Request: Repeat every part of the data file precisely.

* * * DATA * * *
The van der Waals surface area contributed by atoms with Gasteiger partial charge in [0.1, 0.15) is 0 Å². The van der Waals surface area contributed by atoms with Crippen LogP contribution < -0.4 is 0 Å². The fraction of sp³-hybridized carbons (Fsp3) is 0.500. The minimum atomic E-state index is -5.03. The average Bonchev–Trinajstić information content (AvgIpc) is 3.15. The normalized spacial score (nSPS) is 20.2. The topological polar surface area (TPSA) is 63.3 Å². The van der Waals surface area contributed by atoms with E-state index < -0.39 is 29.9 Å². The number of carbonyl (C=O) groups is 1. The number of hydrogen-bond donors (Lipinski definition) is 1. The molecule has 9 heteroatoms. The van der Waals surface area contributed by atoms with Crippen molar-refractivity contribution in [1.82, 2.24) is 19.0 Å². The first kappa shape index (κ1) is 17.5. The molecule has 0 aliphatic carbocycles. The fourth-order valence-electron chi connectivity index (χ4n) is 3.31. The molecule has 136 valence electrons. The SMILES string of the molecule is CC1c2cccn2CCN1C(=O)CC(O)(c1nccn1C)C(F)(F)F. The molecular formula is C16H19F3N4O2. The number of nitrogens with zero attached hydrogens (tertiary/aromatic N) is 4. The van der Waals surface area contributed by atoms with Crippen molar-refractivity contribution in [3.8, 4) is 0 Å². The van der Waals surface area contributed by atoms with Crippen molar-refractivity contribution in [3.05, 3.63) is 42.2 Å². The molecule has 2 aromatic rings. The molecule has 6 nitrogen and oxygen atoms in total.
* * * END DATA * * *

The van der Waals surface area contributed by atoms with Gasteiger partial charge in [0.1, 0.15) is 0 Å². The van der Waals surface area contributed by atoms with Crippen LogP contribution < -0.4 is 0 Å². The fraction of sp³-hybridized carbons (Fsp3) is 0.500. The minimum atomic E-state index is -5.03. The average Bonchev–Trinajstić information content (AvgIpc) is 3.15. The normalized spacial score (nSPS) is 20.2. The topological polar surface area (TPSA) is 63.3 Å². The van der Waals surface area contributed by atoms with E-state index < -0.39 is 29.9 Å². The number of carbonyl (C=O) groups is 1. The number of hydrogen-bond donors (Lipinski definition) is 1. The molecule has 9 heteroatoms. The van der Waals surface area contributed by atoms with Crippen molar-refractivity contribution in [1.82, 2.24) is 19.0 Å². The first kappa shape index (κ1) is 17.5. The molecule has 0 aliphatic carbocycles. The fourth-order valence-electron chi connectivity index (χ4n) is 3.31. The molecule has 136 valence electrons. The SMILES string of the molecule is CC1c2cccn2CCN1C(=O)CC(O)(c1nccn1C)C(F)(F)F. The molecular formula is C16H19F3N4O2. The number of nitrogens with zero attached hydrogens (tertiary/aromatic N) is 4. The van der Waals surface area contributed by atoms with Crippen molar-refractivity contribution in [3.8, 4) is 0 Å². The van der Waals surface area contributed by atoms with Crippen molar-refractivity contribution in [3.05, 3.63) is 42.2 Å². The molecule has 2 aromatic rings. The molecule has 6 nitrogen and oxygen atoms in total.